Each time I managed to coax myself back to sleep, another nightmare. Something different, each time, and something as non-nonsensical as the nightmare above, and each time, I'd be just as terrified.

Each nightmare involved someplace I've been before, someplace I know well. Our old apartment. A school I attended. A route I drive frequently. As if my subconscious was taking a long look back, at past experiences, and adding something new and terrifying to each one.

The day before all of this, I had met a person who does hypnosis, and "past-life regression therapy," which I view as a whole lotta hooey. Hypnosis, fine, I'm good with that. Past life regression therapy, not so much. I listened to what she had to say, and uncharacteristically, didn't argue with her about a bit of it. Didn't say, "dude, sign me the hell up," either, just for once kept quiet. There were a whole lot of things I wanted to say, and a whole lot of spots where I wanted to unleash my loud cackle at some of the more outre' ideas, but I was polite. While I am rarely downright rude in public, it is also rare for me to remain quiet in a situation like this. I'm opinionated, smart, and not ashamed of it. (Nah, you'd have never guessed that, right?)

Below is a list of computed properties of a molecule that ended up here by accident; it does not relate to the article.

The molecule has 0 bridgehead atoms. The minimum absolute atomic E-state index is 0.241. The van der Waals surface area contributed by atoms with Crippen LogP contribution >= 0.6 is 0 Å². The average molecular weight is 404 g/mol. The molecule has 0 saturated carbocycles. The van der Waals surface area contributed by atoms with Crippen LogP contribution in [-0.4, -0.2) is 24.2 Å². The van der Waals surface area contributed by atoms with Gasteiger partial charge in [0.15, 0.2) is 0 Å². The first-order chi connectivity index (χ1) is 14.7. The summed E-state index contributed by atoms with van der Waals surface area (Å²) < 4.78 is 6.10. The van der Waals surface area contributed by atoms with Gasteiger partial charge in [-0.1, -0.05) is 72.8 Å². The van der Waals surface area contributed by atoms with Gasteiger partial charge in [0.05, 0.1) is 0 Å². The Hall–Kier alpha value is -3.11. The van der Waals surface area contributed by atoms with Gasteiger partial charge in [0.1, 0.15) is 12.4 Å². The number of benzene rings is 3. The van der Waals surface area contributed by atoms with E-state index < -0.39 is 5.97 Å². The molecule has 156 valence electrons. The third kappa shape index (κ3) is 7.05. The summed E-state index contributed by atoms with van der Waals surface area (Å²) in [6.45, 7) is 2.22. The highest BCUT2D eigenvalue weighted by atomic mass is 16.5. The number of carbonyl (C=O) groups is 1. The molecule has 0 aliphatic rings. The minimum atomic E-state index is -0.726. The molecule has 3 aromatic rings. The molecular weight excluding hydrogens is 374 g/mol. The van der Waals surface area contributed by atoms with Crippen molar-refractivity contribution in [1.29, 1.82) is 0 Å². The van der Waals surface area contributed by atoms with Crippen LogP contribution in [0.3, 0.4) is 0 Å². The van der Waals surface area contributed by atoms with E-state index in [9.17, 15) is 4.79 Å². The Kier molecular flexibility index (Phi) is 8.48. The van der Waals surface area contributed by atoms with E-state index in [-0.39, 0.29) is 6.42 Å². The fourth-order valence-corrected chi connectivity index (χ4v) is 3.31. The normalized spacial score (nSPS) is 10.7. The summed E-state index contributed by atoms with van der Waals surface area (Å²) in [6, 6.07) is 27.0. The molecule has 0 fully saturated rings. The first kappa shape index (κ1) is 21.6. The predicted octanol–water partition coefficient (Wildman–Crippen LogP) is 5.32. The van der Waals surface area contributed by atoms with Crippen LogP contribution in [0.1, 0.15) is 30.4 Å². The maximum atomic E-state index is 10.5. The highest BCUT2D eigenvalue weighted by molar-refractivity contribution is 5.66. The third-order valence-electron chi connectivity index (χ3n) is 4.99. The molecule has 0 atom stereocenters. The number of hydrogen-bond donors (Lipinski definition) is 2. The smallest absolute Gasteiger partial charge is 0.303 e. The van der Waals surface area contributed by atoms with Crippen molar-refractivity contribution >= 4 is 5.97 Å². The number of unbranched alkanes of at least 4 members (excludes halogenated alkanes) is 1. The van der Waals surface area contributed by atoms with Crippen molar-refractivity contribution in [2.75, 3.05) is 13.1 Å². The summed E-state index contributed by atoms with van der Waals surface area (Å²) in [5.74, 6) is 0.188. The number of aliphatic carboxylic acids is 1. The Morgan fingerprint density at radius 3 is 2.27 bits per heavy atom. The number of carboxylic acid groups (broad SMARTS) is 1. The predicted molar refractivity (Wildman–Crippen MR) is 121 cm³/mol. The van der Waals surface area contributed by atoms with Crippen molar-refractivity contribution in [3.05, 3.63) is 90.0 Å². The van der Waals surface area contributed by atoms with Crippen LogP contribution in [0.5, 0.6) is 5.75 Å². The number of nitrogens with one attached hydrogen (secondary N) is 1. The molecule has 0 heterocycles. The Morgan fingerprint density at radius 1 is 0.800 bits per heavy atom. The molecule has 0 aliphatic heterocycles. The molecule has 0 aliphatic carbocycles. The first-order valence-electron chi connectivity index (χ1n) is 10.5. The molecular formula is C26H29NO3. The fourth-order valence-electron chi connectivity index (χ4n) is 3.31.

I wonder, then, if somewhere in my mind, I wanted to really unleash my opinion and instead, by keeping quiet, I somehow enforced this little stroll down memory (nightmare) lane.


A Girl Who Knows a Ridiculous Amount of Firearms Trivia For No Apparent Reason said...

OK. I love ya, Luce, but I have to point out a few things here. You understand.

The rat-tat-tat you heard is not semi-auto weapon fire. It's a three-round burst. If you pull the trigger once but more than one round goes off, it's considered full auto, not semi.

Second, you do not have to fear our military taking over the neighborhood with AK-47s. This is because our military carries M-16s (or possibly the M-4 carbine, but standard issue is the M-16A2.). AKs are Russian rifles (the AK stands for Automatic Kalashnikov) and are therefore NOT issued them to American soldiers. Pity, too, because they're actually pretty nice rifles.

And. Um. Going away now.

Lucy Arin said...

LOL, the next time I need a weapons tutorial, I'll be looking to YOU for answers.

And my smart-ass self can't help but point this out....I was dreaming, so why couldn't the bad guys be wielding AK-47s? Seeing as the AKs are the better guns and all.

Definitely was fully automatic gunfire, because it was the bursts as you describe, cadged, of course, from every action movie I've ever seen, as I've never heard a gun fired IRL.